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Subst Abuse Treat Prev Policy. 2015 Feb 24;10:6. doi: 10.1186/s13011-015-0005-6.

Adapting an evidence-based HIV behavioral intervention for South African couples.

Author information

1
Substance Abuse Treatment Evaluations and Interventions Research Program, RTI International, Research Triangle Park, NC, USA. wmw@rti.org.
2
Gillings School of Global Public Health, University of North Carolina, Chapel Hill, NC, USA. wmw@rti.org.
3
Psychology in the Public Interest, North Carolina State University, Raleigh, NC, USA. wmw@rti.org.
4
Psychiatry and Behavioral Sciences, School of Medicine, Duke University, Durham, NC, USA. wmw@rti.org.
5
Columbia University School of Social Work, New York, NY, USA. ne5@columbia.edu.
6
Alcohol, Tobacco and Other Drug Research Unit, South African Medical Research Council, Parow, Cape Town, South Africa. Tara.Carney@mrc.ac.za.
7
Harvard School of Public Health, Boston, MA, USA. felicia.browne@mail.harvard.edu.
8
Alcohol, Tobacco and Other Drug Research Unit, South African Medical Research Council, Parow, Cape Town, South Africa. Bronwyn.Myers@mrc.ac.za.
9
Department of Psychiatry and Mental Health, University of Cape Town, Cape Town, South Africa. Bronwyn.Myers@mrc.ac.za.
10
Substance Abuse Treatment Evaluations and Interventions Research Program, RTI International, Research Triangle Park, NC, USA. Zule@rti.org.

Abstract

BACKGROUND:

In South Africa, heterosexual couples are at risk for HIV infection and transmission through substance use, gender-based violence and traditional gender roles, and sex risk behaviors such as having multiple partners and unsafe sex.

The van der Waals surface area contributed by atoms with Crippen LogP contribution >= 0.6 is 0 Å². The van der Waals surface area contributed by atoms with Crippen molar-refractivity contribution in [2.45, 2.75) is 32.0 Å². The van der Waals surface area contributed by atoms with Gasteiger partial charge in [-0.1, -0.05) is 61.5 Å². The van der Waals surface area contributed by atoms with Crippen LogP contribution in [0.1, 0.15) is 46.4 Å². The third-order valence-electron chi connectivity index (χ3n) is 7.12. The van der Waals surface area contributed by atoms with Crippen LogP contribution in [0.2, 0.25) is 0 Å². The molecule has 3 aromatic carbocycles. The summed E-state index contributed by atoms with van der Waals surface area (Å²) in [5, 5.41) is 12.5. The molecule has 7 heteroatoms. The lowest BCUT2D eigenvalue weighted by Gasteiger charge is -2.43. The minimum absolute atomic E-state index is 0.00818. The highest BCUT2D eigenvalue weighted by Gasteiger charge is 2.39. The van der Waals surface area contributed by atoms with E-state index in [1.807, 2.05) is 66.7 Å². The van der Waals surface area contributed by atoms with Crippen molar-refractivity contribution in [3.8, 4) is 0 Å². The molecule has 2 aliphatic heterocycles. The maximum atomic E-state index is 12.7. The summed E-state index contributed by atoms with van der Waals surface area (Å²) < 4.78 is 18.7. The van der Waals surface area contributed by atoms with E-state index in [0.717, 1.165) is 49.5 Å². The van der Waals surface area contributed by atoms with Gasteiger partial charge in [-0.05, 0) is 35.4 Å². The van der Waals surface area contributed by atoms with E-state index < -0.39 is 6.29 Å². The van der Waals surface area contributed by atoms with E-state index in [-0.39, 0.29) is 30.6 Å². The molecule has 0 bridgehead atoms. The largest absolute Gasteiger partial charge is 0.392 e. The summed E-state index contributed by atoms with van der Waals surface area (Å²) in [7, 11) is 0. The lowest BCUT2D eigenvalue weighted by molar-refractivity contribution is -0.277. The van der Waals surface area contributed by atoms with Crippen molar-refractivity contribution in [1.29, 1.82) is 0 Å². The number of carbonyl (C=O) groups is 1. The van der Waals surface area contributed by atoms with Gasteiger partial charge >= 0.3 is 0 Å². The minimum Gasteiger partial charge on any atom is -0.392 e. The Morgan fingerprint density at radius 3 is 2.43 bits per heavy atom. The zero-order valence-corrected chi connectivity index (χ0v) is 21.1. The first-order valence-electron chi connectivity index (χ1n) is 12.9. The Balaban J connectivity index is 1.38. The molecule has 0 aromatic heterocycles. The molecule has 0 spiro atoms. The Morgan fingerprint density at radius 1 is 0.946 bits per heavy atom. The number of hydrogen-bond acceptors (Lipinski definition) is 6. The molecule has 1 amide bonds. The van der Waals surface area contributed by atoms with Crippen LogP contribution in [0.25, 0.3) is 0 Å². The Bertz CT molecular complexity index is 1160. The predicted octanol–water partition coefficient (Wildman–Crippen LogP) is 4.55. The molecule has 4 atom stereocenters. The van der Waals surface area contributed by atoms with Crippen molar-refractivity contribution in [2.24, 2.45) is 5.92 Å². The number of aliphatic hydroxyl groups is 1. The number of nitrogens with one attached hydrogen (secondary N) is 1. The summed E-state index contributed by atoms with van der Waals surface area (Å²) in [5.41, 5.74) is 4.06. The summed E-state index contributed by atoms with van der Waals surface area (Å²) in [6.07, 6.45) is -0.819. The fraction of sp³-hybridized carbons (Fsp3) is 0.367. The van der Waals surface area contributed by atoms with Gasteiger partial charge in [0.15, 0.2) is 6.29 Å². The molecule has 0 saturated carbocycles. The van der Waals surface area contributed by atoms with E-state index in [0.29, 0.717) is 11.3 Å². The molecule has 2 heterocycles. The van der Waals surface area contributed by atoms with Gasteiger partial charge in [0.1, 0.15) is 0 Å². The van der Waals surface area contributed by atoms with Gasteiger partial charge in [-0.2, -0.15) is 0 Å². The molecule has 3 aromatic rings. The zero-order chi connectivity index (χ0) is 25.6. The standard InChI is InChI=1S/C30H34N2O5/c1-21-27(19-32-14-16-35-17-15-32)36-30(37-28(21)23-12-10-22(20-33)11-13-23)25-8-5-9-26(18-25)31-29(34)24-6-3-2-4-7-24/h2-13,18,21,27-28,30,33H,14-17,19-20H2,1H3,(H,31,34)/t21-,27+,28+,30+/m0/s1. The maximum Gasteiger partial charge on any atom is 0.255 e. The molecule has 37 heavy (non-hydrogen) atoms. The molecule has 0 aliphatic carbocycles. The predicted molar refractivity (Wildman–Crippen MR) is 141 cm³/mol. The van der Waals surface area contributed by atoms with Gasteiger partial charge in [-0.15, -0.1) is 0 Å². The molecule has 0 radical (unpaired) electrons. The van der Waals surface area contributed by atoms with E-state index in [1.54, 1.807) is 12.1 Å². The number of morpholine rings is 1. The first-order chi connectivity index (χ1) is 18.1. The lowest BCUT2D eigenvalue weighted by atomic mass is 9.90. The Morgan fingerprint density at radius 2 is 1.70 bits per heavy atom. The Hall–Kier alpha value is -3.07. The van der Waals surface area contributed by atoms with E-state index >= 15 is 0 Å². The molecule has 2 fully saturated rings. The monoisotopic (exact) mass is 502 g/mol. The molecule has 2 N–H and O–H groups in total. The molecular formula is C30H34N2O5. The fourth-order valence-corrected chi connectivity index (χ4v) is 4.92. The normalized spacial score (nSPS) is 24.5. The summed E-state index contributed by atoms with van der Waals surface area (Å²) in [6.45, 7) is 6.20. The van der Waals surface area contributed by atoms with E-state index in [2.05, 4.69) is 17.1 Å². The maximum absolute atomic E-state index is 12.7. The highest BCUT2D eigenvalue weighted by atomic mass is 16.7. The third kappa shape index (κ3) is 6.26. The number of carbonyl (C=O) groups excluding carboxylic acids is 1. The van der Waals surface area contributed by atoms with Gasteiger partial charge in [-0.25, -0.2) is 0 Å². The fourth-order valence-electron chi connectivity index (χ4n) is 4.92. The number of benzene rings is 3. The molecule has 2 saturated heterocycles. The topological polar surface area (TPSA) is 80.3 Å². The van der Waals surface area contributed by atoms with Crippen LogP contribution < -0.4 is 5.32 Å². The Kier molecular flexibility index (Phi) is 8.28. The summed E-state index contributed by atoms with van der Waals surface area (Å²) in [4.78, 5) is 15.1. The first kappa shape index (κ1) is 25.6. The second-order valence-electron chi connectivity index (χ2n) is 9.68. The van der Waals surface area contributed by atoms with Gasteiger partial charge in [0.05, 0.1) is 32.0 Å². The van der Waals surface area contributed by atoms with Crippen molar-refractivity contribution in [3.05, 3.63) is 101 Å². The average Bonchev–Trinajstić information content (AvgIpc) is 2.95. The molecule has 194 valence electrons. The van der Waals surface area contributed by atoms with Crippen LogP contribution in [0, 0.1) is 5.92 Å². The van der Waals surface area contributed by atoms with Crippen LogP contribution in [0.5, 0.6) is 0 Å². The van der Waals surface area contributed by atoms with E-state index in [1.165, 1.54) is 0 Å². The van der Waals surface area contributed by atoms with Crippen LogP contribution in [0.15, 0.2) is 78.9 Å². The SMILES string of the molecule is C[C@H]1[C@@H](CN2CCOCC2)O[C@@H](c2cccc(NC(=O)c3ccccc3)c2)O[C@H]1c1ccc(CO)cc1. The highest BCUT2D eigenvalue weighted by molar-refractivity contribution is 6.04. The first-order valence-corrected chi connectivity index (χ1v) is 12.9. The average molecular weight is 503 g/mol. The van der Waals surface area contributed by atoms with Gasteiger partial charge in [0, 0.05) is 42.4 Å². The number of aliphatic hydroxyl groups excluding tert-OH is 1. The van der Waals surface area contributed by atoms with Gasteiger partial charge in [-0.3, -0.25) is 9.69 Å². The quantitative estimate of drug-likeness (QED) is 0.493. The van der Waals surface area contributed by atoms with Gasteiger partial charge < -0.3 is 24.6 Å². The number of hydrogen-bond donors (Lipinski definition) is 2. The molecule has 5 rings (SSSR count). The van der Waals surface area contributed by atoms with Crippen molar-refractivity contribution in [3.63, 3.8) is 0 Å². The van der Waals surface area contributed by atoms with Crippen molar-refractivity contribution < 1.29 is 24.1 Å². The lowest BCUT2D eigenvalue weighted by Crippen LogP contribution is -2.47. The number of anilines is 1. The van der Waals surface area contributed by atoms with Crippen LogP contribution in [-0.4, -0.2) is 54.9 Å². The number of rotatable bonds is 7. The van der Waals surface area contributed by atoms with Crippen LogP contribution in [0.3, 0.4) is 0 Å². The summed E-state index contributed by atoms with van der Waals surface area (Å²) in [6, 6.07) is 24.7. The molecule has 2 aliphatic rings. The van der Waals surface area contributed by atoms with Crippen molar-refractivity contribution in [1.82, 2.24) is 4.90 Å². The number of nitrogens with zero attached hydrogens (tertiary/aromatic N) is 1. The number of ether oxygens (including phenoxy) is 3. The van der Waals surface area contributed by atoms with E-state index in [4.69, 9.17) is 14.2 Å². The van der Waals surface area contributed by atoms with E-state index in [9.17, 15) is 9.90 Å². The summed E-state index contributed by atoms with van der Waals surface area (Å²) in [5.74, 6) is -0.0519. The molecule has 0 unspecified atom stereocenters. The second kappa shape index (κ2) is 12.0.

METHODS:

To address these interconnected HIV risks among heterosexual couples, we used the ADAPT framework to modify an existing, efficacious women's HIV prevention intervention (the Western Cape Women's Health CoOp) to include components of an evidence-based couple's intervention from the United States (Project Connect) and components from the Men as Partners program that has been used successfully in South Africa. We conducted focus groups with men, women and couples, and obtained feedback from a long-standing Community Collaborative Board (CCB) to guide the synthesis of elements of these three interventions into a new intervention. We then piloted the adapted intervention for feasibility and acceptability.

RESULTS:

The new intervention is called the Couples' Health CoOp. This intervention targets men who use alcohol and other drugs and engage in unprotected sex, and their main female sex partners. The intervention addresses substance use, sex risk, HIV and other sexually transmitted infections, gender roles, gender-based violence, communication skills, and goal-setting activities to increase sexy (eroticize) safe-sex behaviors. The Couples' Health CoOp also includes "voices" from the focus group members to ground the intervention in the experiences of these at-risk couples. In addition, it utilizes a participant handbook that reiterates workshop content and includes homework assignments for couples to complete together to increase problem-solving skills within their relationship, and to improve their sexual relationship and help sustain HIV risk-reduction strategies. All of these adaptations were based on participants' suggestions made during formative work and pilot testing.

CONCLUSIONS:

The Couples' Health CoOp is a couple-based HIV prevention intervention that targets alcohol and other drug use to reduce sexual risk, reduce gender-based violence and offer alternatives for conflict resolution, promote healthy relationships, and modify traditional gender roles in South Africa.

TRIAL REGISTRATION NUMBER:

NCT01121692 .

PMID:
25888856
PMCID:
PMC4344778
DOI:
10.1186/s13011-015-0005-6
[Indexed for MEDLINE]
Free PMC Article

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